Crown lengthening (tooth exposure surgery) is indicated when more tooth structure needs to be exposed for either restorative or cosmetic purposes.
The area is made numb with local anesthesia (novocaine). The gum is separated from the tooth, thereby providing access to the damaged tooth structure. The gum and bone tissue are reshaped so that the restorative dentist will have adequate access to repair the tooth or to make a crown. The gum is then sutured into place.
This same procedure can be performed for cosmetic reasons to correct situations such as short teeth, a gummy smile, or an uneven appearance of the teeth and gums. This small procedure can make a dramatic change in your appearance.
In periodontal health, there are two types of gum tissues that surround the tooth. The part that is around the neck of the tooth and is firmly attached to the tooth and underlying bone is called attached gingiva. The attached gingiva is immovable and tough and deflects food as it passes over the gum. Below the attached gingiva is looser gum, called alveolar mucosa. This tissue contains muscle and is flexible to allow movement of the cheeks and lips. The muscles in the alveolar mucosa are constantly contracting which pulls on the bottom edge of the attached gingiva. However, normally the attached gingiva is wide and strong enough to act as a barrier, which prevents the gum from being pulled down, resulting in recession.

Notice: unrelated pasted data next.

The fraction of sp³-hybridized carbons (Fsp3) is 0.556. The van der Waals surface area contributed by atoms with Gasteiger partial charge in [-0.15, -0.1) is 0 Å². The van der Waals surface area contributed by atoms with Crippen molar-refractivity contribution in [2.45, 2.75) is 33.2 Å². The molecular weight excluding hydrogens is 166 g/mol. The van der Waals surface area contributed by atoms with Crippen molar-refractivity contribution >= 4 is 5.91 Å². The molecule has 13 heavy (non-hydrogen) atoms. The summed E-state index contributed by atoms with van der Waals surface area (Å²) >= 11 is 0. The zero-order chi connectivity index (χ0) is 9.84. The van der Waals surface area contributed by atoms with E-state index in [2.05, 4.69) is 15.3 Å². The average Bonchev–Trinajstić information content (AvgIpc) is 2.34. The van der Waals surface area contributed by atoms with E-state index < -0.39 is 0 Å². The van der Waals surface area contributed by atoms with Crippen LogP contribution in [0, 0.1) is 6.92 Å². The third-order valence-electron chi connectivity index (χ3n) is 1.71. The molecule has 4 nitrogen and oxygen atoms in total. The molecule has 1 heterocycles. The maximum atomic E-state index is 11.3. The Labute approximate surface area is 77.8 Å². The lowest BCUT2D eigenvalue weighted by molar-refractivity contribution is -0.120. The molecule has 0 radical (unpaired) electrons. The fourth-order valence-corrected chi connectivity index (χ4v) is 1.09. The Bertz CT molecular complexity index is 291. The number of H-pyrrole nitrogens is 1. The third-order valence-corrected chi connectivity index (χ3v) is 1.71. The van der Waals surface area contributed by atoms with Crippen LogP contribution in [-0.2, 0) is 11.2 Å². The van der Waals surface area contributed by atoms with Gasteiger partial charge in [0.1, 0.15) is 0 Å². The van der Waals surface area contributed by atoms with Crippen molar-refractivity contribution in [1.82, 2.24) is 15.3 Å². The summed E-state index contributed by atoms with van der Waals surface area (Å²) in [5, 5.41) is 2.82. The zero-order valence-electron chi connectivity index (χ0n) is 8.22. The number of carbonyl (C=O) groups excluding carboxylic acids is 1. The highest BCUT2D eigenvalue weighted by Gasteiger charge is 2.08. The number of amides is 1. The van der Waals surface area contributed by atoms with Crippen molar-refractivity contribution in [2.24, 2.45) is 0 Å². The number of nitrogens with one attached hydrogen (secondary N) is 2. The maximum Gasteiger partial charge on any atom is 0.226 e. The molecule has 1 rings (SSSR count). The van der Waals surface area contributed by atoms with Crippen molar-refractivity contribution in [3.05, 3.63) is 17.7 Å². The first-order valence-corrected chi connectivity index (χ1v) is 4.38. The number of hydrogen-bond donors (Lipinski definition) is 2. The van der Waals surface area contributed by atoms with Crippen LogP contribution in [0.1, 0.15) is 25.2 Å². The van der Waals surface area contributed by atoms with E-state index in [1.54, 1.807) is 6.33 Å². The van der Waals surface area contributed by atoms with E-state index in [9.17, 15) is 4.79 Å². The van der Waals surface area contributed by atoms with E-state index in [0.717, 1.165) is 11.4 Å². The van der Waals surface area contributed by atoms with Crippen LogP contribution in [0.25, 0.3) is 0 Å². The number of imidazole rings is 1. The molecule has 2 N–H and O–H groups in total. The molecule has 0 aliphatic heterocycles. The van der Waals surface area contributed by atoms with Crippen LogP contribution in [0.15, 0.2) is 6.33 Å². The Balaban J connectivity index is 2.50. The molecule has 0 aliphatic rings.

Some people are born without sufficient quantities of attached gingiva to prevent the muscle in the alveolar mucosa from pulling the gum down. In these cases the gum slowly continues to recede over time, even though the patient may be very conscientious with their oral hygiene. Recession of this type is not a result of an infection, as is seen with periodontal disease, but rather an anatomic condition. Unfortunately, bone recession is occurring at the same time the gum is receding. This is because the bone, which is just under the gum, will not allow itself to become exposed to the oral cavity and recedes with the gum.
Gum recession can be treated with grafting techniques. The area is made numb using local anesthesia (novocaine) and a thin piece of tissue is taken from another part of the mouth or gently moved over from an adjacent area. This provides a stable band of attached tissue around the tooth. The gum graft may be placed in such a way as to cover the exposed portion of the root.